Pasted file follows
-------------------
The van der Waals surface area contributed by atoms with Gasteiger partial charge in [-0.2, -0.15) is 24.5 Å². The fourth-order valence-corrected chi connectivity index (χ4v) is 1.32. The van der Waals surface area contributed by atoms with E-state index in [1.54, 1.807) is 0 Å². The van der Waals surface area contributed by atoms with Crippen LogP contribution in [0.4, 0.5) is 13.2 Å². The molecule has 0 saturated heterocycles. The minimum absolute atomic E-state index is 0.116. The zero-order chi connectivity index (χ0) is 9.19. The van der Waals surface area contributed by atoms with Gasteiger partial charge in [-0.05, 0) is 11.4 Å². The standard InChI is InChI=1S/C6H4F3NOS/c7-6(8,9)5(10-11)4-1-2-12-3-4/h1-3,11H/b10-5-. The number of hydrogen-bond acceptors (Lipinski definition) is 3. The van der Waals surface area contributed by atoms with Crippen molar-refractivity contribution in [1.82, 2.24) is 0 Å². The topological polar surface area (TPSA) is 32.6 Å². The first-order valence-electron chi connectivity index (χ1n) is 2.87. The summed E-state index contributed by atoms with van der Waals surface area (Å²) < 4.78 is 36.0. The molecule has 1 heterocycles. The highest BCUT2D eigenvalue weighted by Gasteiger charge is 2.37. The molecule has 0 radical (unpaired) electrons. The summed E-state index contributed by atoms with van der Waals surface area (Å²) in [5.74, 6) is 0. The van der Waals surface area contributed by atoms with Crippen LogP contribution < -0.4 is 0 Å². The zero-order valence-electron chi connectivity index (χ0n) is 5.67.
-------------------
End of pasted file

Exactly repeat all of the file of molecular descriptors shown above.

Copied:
The van der Waals surface area contributed by atoms with Gasteiger partial charge in [-0.2, -0.15) is 24.5 Å². The fourth-order valence-corrected chi connectivity index (χ4v) is 1.32. The van der Waals surface area contributed by atoms with E-state index in [1.54, 1.807) is 0 Å². The van der Waals surface area contributed by atoms with Crippen LogP contribution in [0.4, 0.5) is 13.2 Å². The molecule has 0 saturated heterocycles. The minimum absolute atomic E-state index is 0.116. The zero-order chi connectivity index (χ0) is 9.19. The van der Waals surface area contributed by atoms with Gasteiger partial charge in [-0.05, 0) is 11.4 Å². The standard InChI is InChI=1S/C6H4F3NOS/c7-6(8,9)5(10-11)4-1-2-12-3-4/h1-3,11H/b10-5-. The number of hydrogen-bond acceptors (Lipinski definition) is 3. The van der Waals surface area contributed by atoms with Crippen molar-refractivity contribution in [1.82, 2.24) is 0 Å². The topological polar surface area (TPSA) is 32.6 Å². The first-order valence-electron chi connectivity index (χ1n) is 2.87. The summed E-state index contributed by atoms with van der Waals surface area (Å²) < 4.78 is 36.0. The molecule has 1 heterocycles. The highest BCUT2D eigenvalue weighted by Gasteiger charge is 2.37. The molecule has 0 radical (unpaired) electrons. The summed E-state index contributed by atoms with van der Waals surface area (Å²) in [5.74, 6) is 0. The van der Waals surface area contributed by atoms with Crippen LogP contribution < -0.4 is 0 Å². The zero-order valence-electron chi connectivity index (χ0n) is 5.67.